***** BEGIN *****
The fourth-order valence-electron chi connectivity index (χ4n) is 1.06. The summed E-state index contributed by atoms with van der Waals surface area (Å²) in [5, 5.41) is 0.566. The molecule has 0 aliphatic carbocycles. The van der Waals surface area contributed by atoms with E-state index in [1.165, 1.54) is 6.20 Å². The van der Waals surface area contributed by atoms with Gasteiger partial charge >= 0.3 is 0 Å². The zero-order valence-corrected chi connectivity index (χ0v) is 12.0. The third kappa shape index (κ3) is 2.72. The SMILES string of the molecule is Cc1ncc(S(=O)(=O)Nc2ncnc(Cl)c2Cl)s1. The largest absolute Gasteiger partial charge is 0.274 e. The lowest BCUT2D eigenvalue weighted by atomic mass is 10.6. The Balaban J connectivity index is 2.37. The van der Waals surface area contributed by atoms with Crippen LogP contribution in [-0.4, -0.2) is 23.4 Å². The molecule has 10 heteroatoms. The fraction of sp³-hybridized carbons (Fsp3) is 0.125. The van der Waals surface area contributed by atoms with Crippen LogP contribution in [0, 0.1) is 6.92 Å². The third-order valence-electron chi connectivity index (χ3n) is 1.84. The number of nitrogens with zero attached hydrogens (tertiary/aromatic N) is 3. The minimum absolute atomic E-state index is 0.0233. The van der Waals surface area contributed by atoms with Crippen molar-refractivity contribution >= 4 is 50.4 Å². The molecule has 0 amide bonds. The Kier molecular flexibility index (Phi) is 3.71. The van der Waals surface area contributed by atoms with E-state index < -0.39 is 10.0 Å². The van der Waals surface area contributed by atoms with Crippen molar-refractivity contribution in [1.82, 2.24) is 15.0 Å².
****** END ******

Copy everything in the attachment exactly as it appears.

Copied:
The fourth-order valence-electron chi connectivity index (χ4n) is 1.06. The summed E-state index contributed by atoms with van der Waals surface area (Å²) in [5, 5.41) is 0.566. The molecule has 0 aliphatic carbocycles. The van der Waals surface area contributed by atoms with E-state index in [1.165, 1.54) is 6.20 Å². The van der Waals surface area contributed by atoms with Gasteiger partial charge >= 0.3 is 0 Å². The zero-order valence-corrected chi connectivity index (χ0v) is 12.0. The third kappa shape index (κ3) is 2.72. The SMILES string of the molecule is Cc1ncc(S(=O)(=O)Nc2ncnc(Cl)c2Cl)s1. The largest absolute Gasteiger partial charge is 0.274 e. The lowest BCUT2D eigenvalue weighted by atomic mass is 10.6. The Balaban J connectivity index is 2.37. The van der Waals surface area contributed by atoms with Crippen LogP contribution in [-0.4, -0.2) is 23.4 Å². The molecule has 10 heteroatoms. The fraction of sp³-hybridized carbons (Fsp3) is 0.125. The van der Waals surface area contributed by atoms with Crippen LogP contribution in [0, 0.1) is 6.92 Å². The third-order valence-electron chi connectivity index (χ3n) is 1.84. The number of nitrogens with zero attached hydrogens (tertiary/aromatic N) is 3. The minimum absolute atomic E-state index is 0.0233. The van der Waals surface area contributed by atoms with Crippen molar-refractivity contribution >= 4 is 50.4 Å². The molecule has 0 amide bonds. The Kier molecular flexibility index (Phi) is 3.71. The van der Waals surface area contributed by atoms with E-state index < -0.39 is 10.0 Å². The van der Waals surface area contributed by atoms with Crippen molar-refractivity contribution in [1.82, 2.24) is 15.0 Å².